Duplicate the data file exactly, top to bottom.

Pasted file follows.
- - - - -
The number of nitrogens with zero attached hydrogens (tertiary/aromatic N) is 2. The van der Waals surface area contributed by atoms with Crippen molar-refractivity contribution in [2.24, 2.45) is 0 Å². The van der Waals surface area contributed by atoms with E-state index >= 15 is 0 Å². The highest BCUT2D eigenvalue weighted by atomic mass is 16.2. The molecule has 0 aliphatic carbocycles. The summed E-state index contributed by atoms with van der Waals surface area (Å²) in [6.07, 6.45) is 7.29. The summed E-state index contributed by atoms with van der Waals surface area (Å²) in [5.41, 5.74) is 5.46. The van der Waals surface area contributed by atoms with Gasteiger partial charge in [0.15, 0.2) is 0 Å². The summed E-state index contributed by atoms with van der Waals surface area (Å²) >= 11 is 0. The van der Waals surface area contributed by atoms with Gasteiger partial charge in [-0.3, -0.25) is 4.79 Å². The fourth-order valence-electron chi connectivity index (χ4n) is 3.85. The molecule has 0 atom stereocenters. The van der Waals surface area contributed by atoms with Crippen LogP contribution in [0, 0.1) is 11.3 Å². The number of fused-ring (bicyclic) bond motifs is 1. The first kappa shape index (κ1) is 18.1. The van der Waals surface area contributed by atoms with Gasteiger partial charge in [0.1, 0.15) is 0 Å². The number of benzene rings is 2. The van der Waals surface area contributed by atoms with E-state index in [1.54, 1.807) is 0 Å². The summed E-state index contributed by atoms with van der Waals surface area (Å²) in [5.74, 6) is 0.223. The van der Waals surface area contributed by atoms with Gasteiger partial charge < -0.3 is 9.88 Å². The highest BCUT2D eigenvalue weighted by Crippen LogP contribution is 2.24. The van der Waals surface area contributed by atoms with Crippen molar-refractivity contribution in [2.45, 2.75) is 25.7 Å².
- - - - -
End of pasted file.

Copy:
The number of nitrogens with zero attached hydrogens (tertiary/aromatic N) is 2. The van der Waals surface area contributed by atoms with Crippen molar-refractivity contribution in [2.24, 2.45) is 0 Å². The van der Waals surface area contributed by atoms with E-state index >= 15 is 0 Å². The highest BCUT2D eigenvalue weighted by atomic mass is 16.2. The molecule has 0 aliphatic carbocycles. The summed E-state index contributed by atoms with van der Waals surface area (Å²) in [6.07, 6.45) is 7.29. The summed E-state index contributed by atoms with van der Waals surface area (Å²) in [5.41, 5.74) is 5.46. The van der Waals surface area contributed by atoms with Gasteiger partial charge in [0.15, 0.2) is 0 Å². The summed E-state index contributed by atoms with van der Waals surface area (Å²) >= 11 is 0. The van der Waals surface area contributed by atoms with Gasteiger partial charge in [-0.3, -0.25) is 4.79 Å². The fourth-order valence-electron chi connectivity index (χ4n) is 3.85. The molecule has 0 atom stereocenters. The van der Waals surface area contributed by atoms with Crippen LogP contribution in [0, 0.1) is 11.3 Å². The number of fused-ring (bicyclic) bond motifs is 1. The first kappa shape index (κ1) is 18.1. The van der Waals surface area contributed by atoms with Gasteiger partial charge in [0.1, 0.15) is 0 Å². The number of benzene rings is 2. The van der Waals surface area contributed by atoms with E-state index in [1.54, 1.807) is 0 Å². The summed E-state index contributed by atoms with van der Waals surface area (Å²) in [5.74, 6) is 0.223. The van der Waals surface area contributed by atoms with Gasteiger partial charge < -0.3 is 9.88 Å². The highest BCUT2D eigenvalue weighted by Crippen LogP contribution is 2.24. The van der Waals surface area contributed by atoms with Crippen molar-refractivity contribution in [2.45, 2.75) is 25.7 Å².